Federal trucking safety rules aren’t being enforced, says Jackie Novak

Federal trucking safety rules aren’t being enforced, says Jackie Novak-attachment0

“The federal agency charged with overseeing trucking safety should heed a complaint filed by a Hendersonville woman who lost her son in the horrific crash last October [2010] that claimed five lives on Interstate 26,” according to a news article in the Hendersonville Times-News.

The article continues:

On Oct. 24, an 18-wheeler driven by Rouman Velkov plowed into a line of nine cars. The wreck took the lives of Charles Novak, 22, of Hendersonville; Amber Reed, 26, of Hendersonville; Theresa Seaver, 23, of Asheville; and Gail Kimble, 55, and Alvin Kimble Jr., 60, of Lexington, S.C. The pileup happened just before 11 p.m. on I-26 eastbound at Butler Bridge Road, where traffic had stopped because of an earlier accident. Witnesses reported seeing Velkov driving erratically just before the crash.

Authorities charged Velkov, 47, with five counts of involuntary manslaughter, one count of assault causing serious bodily injury, and having falsified records and an improper medical certificate.

Jackie Novak filed complaint in June 29 this year against the Federal Motor Carrier Safety Administration.

A trucking accident attorney with Carey, Danis & Lowe had this to say about Novak’s efforts:

Velkov worked for Globe Carrier Co. when he slammed into nine cars last Oct. 24, killing Chuck Novak, 22, and four others. At the time, he was not medically cleared to drive a commercial truck. He also had a record of safety violations, including going over the maximum allowable hours of driving per day as well as falsifying his hours of service logs. A safety audit conducted Nov. 9, after the crash, found that he had violated HOS rules that day as well. Jackie Novak’s claim against the FMCSA faults the agency for failing to take Velkov off the road despite Globe Carrier’s record of safety violations. …

Jackie Novak’s case is unusual in that it asks the FMCSA to better enforce its own rules and, as an afterthought, [asks it] for money. She and her attorney know very well that they will not be able to sue the FMCSA in court (because of a legal doctrine called sovereign immunity), which means this claim is essentially a cry of protest against the FMCSA’s lax enforcement. I strongly agree that the agency can do better than it did with Globe Carrier.

Novak is pursuing her crusade to get the Federal Motor Carrier Safety Administration to enforce its rules. Here she is making her case in an Oct. 6, 2011 video:

Last year, the Hendersonville Times-News editorialized:

The federal agency charged with overseeing trucking safety should heed a complaint filed by a Hendersonville woman who lost her son in the horrific crash last October that claimed five lives on Interstate 26. …

Violations noted after the crash included that Globe fraudulently or intentionally made a false entry on a medical examiner’s certificate, failed to investigate a driver’s background, used a driver (Velkov) not medically examined and certified in the preceding 24 months and required or permitted him to drive more than 11 hours. The audit also found the company falsified records, made fraudulent or intentionally false statements, and failed to request information from previous employers or ask whether the driver had failed or refused a drug test.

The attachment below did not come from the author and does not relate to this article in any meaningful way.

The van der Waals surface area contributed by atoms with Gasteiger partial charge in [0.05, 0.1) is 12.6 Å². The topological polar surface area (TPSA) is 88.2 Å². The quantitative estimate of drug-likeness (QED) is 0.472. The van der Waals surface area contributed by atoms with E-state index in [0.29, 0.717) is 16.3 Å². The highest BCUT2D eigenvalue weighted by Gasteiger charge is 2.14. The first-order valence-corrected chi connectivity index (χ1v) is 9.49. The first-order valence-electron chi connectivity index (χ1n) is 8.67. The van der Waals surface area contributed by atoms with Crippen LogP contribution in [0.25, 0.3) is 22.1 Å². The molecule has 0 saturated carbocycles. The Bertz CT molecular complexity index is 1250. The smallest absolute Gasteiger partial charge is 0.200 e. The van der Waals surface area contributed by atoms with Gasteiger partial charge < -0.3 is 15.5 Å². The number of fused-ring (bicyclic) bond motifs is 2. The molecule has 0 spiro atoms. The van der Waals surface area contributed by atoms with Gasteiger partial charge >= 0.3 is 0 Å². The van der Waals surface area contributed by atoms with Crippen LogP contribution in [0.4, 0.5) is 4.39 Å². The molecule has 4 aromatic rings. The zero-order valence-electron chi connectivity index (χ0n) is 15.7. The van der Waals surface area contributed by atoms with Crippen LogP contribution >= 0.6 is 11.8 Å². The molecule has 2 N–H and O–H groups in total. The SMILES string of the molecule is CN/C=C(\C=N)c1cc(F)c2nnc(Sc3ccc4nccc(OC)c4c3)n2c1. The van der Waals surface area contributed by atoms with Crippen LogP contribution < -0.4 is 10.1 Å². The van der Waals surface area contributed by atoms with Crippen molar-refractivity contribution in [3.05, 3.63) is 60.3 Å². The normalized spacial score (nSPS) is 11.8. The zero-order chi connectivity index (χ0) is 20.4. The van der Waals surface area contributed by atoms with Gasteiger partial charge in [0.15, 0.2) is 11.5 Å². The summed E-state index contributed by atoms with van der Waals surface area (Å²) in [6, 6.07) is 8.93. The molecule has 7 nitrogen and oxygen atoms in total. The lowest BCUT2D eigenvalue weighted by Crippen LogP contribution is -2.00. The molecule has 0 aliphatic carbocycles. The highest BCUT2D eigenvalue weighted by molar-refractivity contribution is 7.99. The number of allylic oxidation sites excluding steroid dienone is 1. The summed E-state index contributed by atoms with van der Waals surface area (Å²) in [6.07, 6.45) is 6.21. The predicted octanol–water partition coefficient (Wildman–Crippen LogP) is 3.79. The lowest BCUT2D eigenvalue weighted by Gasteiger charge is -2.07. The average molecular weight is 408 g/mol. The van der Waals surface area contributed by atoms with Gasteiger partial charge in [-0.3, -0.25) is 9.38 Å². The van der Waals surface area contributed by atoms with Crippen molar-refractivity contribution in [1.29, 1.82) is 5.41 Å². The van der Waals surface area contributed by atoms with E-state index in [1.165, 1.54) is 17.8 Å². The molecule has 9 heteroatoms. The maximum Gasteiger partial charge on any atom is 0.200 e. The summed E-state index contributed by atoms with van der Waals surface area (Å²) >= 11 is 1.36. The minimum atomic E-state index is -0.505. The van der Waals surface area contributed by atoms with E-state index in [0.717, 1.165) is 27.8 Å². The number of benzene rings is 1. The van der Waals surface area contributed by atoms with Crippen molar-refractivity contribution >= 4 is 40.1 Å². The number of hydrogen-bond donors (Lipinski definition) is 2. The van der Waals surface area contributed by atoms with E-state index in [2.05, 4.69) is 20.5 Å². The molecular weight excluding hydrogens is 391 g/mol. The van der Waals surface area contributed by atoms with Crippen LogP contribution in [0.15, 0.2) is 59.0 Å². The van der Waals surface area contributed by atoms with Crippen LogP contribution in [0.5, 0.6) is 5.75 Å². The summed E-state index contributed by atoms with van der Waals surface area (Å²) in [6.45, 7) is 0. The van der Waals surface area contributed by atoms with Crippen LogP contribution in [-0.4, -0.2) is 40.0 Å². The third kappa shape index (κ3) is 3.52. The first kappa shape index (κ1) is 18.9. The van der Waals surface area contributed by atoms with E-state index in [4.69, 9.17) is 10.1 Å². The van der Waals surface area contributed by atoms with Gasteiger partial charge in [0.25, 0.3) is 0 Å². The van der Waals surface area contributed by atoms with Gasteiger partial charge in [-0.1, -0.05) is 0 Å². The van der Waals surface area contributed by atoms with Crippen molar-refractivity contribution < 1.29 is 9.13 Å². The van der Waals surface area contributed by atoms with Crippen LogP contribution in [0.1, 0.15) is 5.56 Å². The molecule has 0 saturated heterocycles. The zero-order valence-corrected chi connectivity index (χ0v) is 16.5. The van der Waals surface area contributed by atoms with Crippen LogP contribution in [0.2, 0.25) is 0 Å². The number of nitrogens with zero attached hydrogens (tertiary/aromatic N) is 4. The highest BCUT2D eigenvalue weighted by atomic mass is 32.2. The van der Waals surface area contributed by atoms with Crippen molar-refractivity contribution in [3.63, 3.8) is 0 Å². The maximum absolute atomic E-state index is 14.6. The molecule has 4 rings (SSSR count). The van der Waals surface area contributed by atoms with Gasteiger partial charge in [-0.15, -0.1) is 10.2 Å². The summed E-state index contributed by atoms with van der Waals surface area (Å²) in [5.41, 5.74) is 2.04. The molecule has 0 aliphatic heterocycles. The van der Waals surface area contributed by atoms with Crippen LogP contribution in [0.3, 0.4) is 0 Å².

The fact that Globe and Velkov were on the highway with these violations is an indictment against federal regulators. …

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About Jeff Fobes
As a long-time proponent of media for social change, my early activities included coordinating the creation of a small community FM radio station to serve a poor section of St. Louis, Mo. In the 1980s I served as the editor of the "futurist" newsletter of the U.S. Association for the Club of Rome, a professional/academic group with a global focus and a mandate to act locally. During that time, I was impressed by a journalism experiment in Mississippi, in which a newspaper reporter spent a year in a small town covering how global activities impacted local events (e.g., literacy programs in Asia drove up the price of pulpwood; soybean demand in China impacted local soybean prices). Taking a cue from the Mississippi journalism experiment, I offered to help the local Green Party in western North Carolina start its own newspaper, which published under the name Green Line. Eventually the local party turned Green Line over to me, giving Asheville-area readers an independent, locally focused news source that was driven by global concerns. Over the years the monthly grew, until it morphed into the weekly Mountain Xpress in 1994. I've been its publisher since the beginning. Mountain Xpress' mission is to promote grassroots democracy (of any political persuasion) by serving the area's most active, thoughtful readers. Consider Xpress as an experiment to see if such a media operation can promote a healthy, democratic and wise community. In addition to print, today's rapidly evolving Web technosphere offers a grand opportunity to see how an interactive global information network impacts a local community when the network includes a locally focused media outlet whose aim is promote thoughtful citizen activism.

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